House Panel votes to hold StemExpress in contempt of Congress

It sounded more like a parliamentary temper tantrum than a congressional business meeting. Despite Democrats’ contentious opposition, the House Select Panel on Infant Lives voted to hold the fetal tissue procurement company, StemExpress, and its owner Cate Dyer, in contempt of Congress for their failure to comply with Congressional subpoenas. The recommendation now goes to the full Energy and Commerce Committee for a vote.

The vote came after the Democratic opposition on the subcommittee tried every tactic it could to stonewall the process–then walked out of the proceedings in protest. Because a quorum was present, Republicans were able to pass the resolution 8-0.

The hour-long business meeting was an exercise in contention as Chair Marsha Blackburn (Tennessee) convened the meeting and heard opening statements. The Democratic members lambasted Blackburn, the committee, and even Live Action News for its coverage of the news involving fetal tissue research.

Hearing begins at 1:18:45

Rep. Janice Schakowsky (Illinois), who is a ranking member of the committee launched an attack against the committee’s work investigating the fetal tissue industry. She insisted that the investigation and released documents have caused the need for increased security at the University of New Mexico, criticizing Blackburn for releasing information about doctors at the university. Blackburn had originally included a resolution to release the deposition of Dr. Eve Espey at the University of New Mexico. Schakowsky said this harmed Espey in danger because of threats and the need for increased security. Schakowsky further noted the Panel’s earlier release of documents related to the university were then followed by a Live Action News story which also released information they didn’t want out. Schakowsky failed to note that the information included in the Live Action News story was all available on public websites. Despite this, however, Schakowsky called Wednesday’s meeting “illegal” and a “political sideshow.” She also defended StemExpress, and insisted that it had complied with the subpoenas of the Panel and any omitted information wasn’t a lack of compliance.

However, Rep. Sean Duffy (Wisconsin) noted that StemExpress did not comply with the subpoenas because, quite simply, it had not provided all the information requested by the congressional panel. He said, “What’s important is we get what we ask for not what you want to give us.” Blackburn said, “a subpoena is not a suggestion,”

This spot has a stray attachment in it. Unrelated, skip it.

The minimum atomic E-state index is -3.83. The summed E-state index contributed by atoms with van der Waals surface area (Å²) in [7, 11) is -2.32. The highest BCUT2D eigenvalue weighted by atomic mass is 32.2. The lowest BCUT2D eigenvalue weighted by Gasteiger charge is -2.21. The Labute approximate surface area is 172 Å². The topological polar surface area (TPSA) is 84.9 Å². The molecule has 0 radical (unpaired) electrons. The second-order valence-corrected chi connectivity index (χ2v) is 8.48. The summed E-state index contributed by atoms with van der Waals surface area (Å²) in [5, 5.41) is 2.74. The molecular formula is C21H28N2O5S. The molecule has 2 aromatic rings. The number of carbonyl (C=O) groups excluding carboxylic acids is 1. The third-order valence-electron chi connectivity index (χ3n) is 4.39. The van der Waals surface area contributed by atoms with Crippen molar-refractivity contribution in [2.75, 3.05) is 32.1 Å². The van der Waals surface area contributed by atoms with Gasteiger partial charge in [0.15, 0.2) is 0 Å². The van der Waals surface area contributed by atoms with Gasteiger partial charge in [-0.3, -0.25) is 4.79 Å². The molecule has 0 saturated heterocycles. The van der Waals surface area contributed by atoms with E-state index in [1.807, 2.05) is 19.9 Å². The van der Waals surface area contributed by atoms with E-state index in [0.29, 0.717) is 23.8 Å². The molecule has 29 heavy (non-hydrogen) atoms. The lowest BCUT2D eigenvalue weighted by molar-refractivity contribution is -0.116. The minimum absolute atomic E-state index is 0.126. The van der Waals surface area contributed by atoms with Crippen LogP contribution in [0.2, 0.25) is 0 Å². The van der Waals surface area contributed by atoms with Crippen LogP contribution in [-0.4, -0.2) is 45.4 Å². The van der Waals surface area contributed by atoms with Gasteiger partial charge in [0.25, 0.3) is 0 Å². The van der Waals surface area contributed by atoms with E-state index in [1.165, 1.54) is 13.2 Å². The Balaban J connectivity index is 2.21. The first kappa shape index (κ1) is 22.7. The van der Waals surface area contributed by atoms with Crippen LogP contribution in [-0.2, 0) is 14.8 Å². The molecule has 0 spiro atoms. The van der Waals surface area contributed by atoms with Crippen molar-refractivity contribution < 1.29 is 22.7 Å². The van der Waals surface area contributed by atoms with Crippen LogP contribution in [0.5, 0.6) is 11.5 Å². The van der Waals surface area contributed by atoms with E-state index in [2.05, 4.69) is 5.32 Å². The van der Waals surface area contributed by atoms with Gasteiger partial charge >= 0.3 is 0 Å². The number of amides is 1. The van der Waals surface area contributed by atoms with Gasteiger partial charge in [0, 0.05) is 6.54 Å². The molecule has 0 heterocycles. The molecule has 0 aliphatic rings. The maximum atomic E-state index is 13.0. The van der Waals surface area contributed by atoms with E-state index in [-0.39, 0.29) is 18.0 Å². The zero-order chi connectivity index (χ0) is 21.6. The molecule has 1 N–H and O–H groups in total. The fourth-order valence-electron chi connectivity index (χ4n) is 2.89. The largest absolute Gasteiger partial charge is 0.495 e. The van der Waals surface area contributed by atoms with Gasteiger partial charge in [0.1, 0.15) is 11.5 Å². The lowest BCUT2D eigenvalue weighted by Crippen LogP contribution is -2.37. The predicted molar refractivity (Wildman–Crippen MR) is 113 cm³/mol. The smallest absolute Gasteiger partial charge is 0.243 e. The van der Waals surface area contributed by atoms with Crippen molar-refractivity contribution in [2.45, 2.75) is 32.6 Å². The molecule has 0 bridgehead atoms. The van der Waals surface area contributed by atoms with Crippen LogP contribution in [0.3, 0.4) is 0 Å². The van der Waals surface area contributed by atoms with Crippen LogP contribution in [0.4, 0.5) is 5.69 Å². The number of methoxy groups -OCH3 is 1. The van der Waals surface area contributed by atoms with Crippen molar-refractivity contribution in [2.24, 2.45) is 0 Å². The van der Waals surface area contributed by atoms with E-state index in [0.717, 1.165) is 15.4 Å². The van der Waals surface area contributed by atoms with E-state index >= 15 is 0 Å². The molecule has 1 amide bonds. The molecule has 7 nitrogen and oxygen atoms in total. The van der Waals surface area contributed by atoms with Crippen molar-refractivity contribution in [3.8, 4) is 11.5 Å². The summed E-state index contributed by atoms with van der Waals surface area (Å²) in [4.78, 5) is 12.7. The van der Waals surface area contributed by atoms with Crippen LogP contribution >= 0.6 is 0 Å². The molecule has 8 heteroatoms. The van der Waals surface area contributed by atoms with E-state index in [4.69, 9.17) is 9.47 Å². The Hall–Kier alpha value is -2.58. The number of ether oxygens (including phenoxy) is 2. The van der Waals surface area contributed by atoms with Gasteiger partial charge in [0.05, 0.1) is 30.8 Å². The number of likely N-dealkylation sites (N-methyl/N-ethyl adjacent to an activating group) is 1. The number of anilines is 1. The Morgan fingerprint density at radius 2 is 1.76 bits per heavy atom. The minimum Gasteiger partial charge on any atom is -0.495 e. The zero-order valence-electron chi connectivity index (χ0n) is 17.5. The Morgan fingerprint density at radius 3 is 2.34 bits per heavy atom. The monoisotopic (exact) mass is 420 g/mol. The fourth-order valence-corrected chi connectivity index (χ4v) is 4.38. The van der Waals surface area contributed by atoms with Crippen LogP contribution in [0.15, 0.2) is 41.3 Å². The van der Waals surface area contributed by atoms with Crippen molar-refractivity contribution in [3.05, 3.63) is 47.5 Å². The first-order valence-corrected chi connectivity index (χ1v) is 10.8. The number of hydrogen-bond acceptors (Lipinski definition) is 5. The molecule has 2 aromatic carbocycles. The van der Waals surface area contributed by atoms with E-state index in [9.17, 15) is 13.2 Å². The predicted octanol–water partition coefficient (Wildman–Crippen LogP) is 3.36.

But the Panel’s Democrats continued to rail against Chair Blackburn and the other Republicans.

Rep. Jackie Speier (California), said the “so-called Panel on Infant Lives spread its reign of terror” in its investigation. And Rep. Diana DeGette (Colorado) said the Panel’s investigation was  “an attempt to harass biotech companies and women who want to exercise their right to choose.”

The most common theme from the Democrats in Wednesday’s meeting was to shift the issue to accuse Republicans of hindering lifesaving medical research. In particular, the Democrats focused on the need to use fetal tissue to find a cure for the Zika virus. Democrats insisted by not focusing on the benefits of fetal cell research and helping further it, Republicans were hurting society. The Democrats failed to note that a promising cure for a virus in the Zika family has been discovered–without the use of fetal tissue. In March, the announcement of “an experimental vaccine, developed by the National Institutes of Health, showed conclusive evidence of efficacy,” as Live Action News reported then. Still, Democrats insisted that the Panel’s work was hindering important medical research such as discovering a Zika cure.

Schakowsky concluded her statements to the committee, saying:

From the outset, this investigation has been a dangerous partisan witch-hunt. I will continue to oppose pursuit of criminal contempt, and I will continue to fight to end this investigation and undo the damage to the doctors, scientists, and the lifesaving work they perform.

Other Democrats expressed similar rhetoric, employing words and phrases such as “witch-hunt” and “kangaroo court.”  They continued to defend the use of fetal tissue in medical research, ignoring the issue at hand–that StemExpress and Dyer had attempted to elude Congressional subpoenas.

When the parliamentary tantrums failed, the Democrats had a solution: Walk out. The Republican majority was enough to pass the resolution, despite the theatrics, and the resolution will now move to the Energy and Commerce Committee for a full vote.

Blackburn posted on her Facebook page after the meeting, reminding those following the story that ultimately, there is one issue at hand in the contempt vote: StemExpress failed to comply with congressional subpoenas.


For more information on StemExpress’ involvement in the fetal parts business, see this Live Action News article or watch the video below or this one that includes a longer discussion with Cate Dyer, head StemExpress:

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